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The hope for additive manufacturing is that it will revolutionize manufacturing.1 Although additive manufacturing — also known as 3-D printing — was developed back in the 1980s, it has garnered increased attention in recent years as managers look for ways to improve efficiency and reduce production costs. Managers hope that much the way GE’s new printed nozzle for jet engines has reduced the need for expensive materials and energy,2 3-D-printed parts will cut lead times and make supply chains more efficient in a wide range of settings.3
Despite the potential of additive manufacturing, we believe that near-term expectations for it are overblown. We base this conclusion on our research, which included 80 interviews as well as extensive study of the literature on the history of materials and process technologies, industry meetings, and factory visits.4 (See “About the Research.”)
Examining Three Myths
In our view, three important myths about additive manufacturing need to be dispelled. The first myth is that additive manufacturing will allow producers to make parts of any complexity as easily and economically as parts that are manufactured in traditional ways (in other words, that it will make complexity essentially “free”). The second myth is that additive manufacturing will prod manufacturing to become local. And the third myth is that additive manufacturing will allow producers to replace mass manufacturing with mass customization. None of these expectations is likely to be realized in the next several decades, especially in the case of 3-D printing in metal.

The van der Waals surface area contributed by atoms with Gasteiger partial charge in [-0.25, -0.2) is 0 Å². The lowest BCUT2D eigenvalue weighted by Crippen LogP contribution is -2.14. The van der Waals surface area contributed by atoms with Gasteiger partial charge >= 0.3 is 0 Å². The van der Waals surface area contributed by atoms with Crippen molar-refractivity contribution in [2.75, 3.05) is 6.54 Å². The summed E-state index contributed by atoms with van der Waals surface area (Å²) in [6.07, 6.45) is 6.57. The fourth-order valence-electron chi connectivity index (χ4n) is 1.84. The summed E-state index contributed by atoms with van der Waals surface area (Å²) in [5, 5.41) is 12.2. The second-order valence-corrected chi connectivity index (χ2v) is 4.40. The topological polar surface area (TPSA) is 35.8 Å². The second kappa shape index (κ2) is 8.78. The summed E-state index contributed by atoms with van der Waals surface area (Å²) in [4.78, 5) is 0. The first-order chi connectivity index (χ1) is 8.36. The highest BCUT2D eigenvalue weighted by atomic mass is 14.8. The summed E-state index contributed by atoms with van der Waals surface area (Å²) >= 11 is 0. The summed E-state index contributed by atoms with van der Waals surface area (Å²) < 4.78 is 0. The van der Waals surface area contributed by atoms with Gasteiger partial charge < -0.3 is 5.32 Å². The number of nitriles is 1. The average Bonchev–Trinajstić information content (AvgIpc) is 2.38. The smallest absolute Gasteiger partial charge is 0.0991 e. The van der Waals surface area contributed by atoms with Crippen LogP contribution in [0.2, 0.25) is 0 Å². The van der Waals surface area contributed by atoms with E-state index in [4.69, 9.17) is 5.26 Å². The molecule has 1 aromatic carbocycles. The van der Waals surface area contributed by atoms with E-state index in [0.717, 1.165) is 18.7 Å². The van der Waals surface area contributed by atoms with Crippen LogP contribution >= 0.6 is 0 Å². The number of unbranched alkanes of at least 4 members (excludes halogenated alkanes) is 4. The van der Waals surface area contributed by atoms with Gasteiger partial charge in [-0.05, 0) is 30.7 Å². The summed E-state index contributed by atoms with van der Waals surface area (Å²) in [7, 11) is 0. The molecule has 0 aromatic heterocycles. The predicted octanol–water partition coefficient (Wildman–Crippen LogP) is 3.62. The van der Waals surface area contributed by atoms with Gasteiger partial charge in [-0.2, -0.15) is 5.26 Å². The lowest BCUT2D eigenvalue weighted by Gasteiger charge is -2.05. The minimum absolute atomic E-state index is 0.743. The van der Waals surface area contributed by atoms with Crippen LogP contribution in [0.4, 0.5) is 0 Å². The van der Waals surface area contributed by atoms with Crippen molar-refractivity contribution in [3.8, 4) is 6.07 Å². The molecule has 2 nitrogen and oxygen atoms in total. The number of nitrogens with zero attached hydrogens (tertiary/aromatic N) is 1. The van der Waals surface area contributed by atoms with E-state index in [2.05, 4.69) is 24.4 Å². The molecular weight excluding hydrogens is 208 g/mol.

MYTH 1: Additive manufacturing allows producers to make complex parts as easily and economically as parts that are manufactured in traditional ways. Additive manufacturing makes it easier to design parts with complex geometries and internal cavities. For instance, a manufacturer using additive manufacturing would be able to make jet engine turbine blades with cooling channels. Cooling channels allow jet engines to operate at very high temperatures — so high that blades without such channels would ordinarily melt. Additive manufacturing would enable manufacturers to produce parts with more complex geometries than is currently feasible, opening the way for engines that are both cleaner and cheaper to run. It could make high-quality parts quickly.
Additive manufacturing can also allow companies to produce parts such as engine brackets that are lighter, resulting in increased fuel efficiency. In a competition organized by General Electric Co., the winning design using additive manufacturing was 80% lighter than the one it replaced.5 Additive manufacturing also enables simpler designs. In developing a new nozzle to inject fuel into the combustion chambers of its jet engines, GE, for example, merged 20 parts into one.6 Colin Chapman, the late founder of Lotus Cars, which manufactures sports and racing cars, once famously encouraged designers to “simplify, then add lightness.” Additive manufacturing makes it possible to do both.
Nevertheless, additive manufacturing has drawbacks and is subject to some restrictions. For one, parts cannot be too thin. They can’t have overhanging sections unless these are properly supported. Knowing the parameters of what’s possible requires skills that are currently scarce. Engineers (including us) have been trained on tools and approaches to design that are tailored toward conventional manufacturing. Training engineers to take advantage of the freedom that additive manufacturing will provide while understanding its limitations will require time. Indeed, limitations are still being discovered. In addition, the software tools that engineers are currently trained on may not be suited for additive manufacturing, and it is difficult to find faculty capable of teaching the new tools.7